Thursday, May 26, 2011
As I've gushed previously on this blog, I have been enamored and inspired by Greg Mortenson and his work starting schools in Pakistan and Afghanistan. His two books made me think about life in a different way - and strive for the idea of volunteer work as a whole way of life rather than something that is just done on the side. While I clearly knew that he wrote the books himself, the nature of his work just seemed so pure. Well, in this book, John Krakauer blows the lid right off the idea of Mortenson as selfless humanitarian. Three Cups of Deceit is a picking apart of Mortenson's book and an exposure of the lies and exaggerations contained within. So many of the stories seem as if they were created out of whole cloth and they undermind completely the work Mortenson claims to have done in the area. Krakauer talks about the ghost schools that have been built but unhoused by teachers and students. He questions where all the large donations have gone. Krakauer normally crafts his in-depth investigations into books that are compelling and almost suspenseful in their telling. This one, on the other hand, picks apart passage after passage of Mortenson's book, seemingly in an attempt to thoroughly embarrass Mortenson. For anyone who was inspired by Mortenson's books to go out and do great works of their own, I wouldn't recommend this book - it's too cynical and negative. But, for anyone thinking of donating their own money to Mortenson's organization, I would definitely suggest reading this so you truly understand where your money is going.
Kent Haruf always managed to tell a great big story in a short succinct way. This one is a take on the old saying - you can't go home again. Jack Burdette was a small town football hero who fled under suspicious circumstances. His return brings back old memories and unearths long simmering animosity. Told by a narrator who stayed behind and married Burdette's ex-wife, this is a story about redemption and revenge. While I didn't find the actual end particularly satisfying, the characters and storytelling are typical Haruf fantastic.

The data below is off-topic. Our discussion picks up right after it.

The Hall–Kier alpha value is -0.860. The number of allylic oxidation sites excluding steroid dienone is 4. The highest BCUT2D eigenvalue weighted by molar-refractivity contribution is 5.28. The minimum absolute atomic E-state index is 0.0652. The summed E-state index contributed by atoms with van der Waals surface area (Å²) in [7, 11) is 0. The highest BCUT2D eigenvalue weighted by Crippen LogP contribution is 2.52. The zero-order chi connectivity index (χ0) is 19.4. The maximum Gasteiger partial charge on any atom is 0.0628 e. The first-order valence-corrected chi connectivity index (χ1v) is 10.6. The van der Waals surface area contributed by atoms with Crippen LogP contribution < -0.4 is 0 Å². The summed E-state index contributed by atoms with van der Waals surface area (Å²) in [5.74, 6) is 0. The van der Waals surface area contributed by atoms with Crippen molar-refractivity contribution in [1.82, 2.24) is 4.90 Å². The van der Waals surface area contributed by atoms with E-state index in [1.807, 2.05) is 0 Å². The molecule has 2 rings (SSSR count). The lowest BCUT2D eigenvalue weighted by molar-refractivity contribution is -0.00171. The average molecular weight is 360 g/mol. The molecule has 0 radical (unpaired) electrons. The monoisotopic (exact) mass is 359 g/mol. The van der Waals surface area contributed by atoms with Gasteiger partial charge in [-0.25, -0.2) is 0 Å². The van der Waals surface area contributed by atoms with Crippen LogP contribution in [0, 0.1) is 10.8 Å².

Monday, May 2, 2011
Reading this series of 13 books is just my attempt to get to my 75 book goal for the year as quickly as possible...perhaps I need to have a rule about what kind of books actually count toward my goal. After all, I did read Goodnight Moon to my son five times yesterday...But, I do think that childrens' literature counts, if the books are in chapter form. So here I go with Lemony Snickett's tales about the three Baudelaire children who lost their parents in a fire. Finding themselves orphaned, they are shipped off to Count Olaf, an unknown relative, whose only desire is to somehow cheat the children out of their inherited fortune. These books are filled with the dark and negative, and Snickett gives fair warning. Though they don't inspire smiles and laughter (except of the cynical kind), I think I would have loved these books when I was a child. Looking forward to more mishaps in the adventures of these unfortunate children.